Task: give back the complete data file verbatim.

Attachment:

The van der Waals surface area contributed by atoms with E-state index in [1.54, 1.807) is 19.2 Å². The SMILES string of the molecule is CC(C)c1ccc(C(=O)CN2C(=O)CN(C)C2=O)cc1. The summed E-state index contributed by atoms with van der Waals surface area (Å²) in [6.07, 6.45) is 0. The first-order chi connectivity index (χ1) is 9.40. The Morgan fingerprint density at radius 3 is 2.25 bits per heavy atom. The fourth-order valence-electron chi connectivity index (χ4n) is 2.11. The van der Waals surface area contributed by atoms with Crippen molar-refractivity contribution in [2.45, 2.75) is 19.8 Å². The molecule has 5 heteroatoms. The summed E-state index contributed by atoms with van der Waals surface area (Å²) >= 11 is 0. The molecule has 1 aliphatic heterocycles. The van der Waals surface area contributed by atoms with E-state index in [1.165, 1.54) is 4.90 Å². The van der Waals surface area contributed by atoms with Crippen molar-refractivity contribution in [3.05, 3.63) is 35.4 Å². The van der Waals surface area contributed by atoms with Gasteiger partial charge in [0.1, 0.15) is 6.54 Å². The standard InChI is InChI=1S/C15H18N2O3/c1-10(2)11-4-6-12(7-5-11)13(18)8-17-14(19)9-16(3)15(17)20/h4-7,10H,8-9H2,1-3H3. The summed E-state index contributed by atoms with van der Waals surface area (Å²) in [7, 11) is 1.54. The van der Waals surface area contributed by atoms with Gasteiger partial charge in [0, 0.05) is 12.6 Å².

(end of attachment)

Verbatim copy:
The van der Waals surface area contributed by atoms with E-state index in [1.54, 1.807) is 19.2 Å². The SMILES string of the molecule is CC(C)c1ccc(C(=O)CN2C(=O)CN(C)C2=O)cc1. The summed E-state index contributed by atoms with van der Waals surface area (Å²) in [6.07, 6.45) is 0. The first-order chi connectivity index (χ1) is 9.40. The Morgan fingerprint density at radius 3 is 2.25 bits per heavy atom. The fourth-order valence-electron chi connectivity index (χ4n) is 2.11. The van der Waals surface area contributed by atoms with Crippen molar-refractivity contribution in [2.45, 2.75) is 19.8 Å². The molecule has 5 heteroatoms. The summed E-state index contributed by atoms with van der Waals surface area (Å²) >= 11 is 0. The molecule has 1 aliphatic heterocycles. The van der Waals surface area contributed by atoms with E-state index in [1.165, 1.54) is 4.90 Å². The van der Waals surface area contributed by atoms with Crippen molar-refractivity contribution in [3.05, 3.63) is 35.4 Å². The van der Waals surface area contributed by atoms with Gasteiger partial charge in [0.1, 0.15) is 6.54 Å². The standard InChI is InChI=1S/C15H18N2O3/c1-10(2)11-4-6-12(7-5-11)13(18)8-17-14(19)9-16(3)15(17)20/h4-7,10H,8-9H2,1-3H3. The summed E-state index contributed by atoms with van der Waals surface area (Å²) in [7, 11) is 1.54. The van der Waals surface area contributed by atoms with Gasteiger partial charge in [0, 0.05) is 12.6 Å².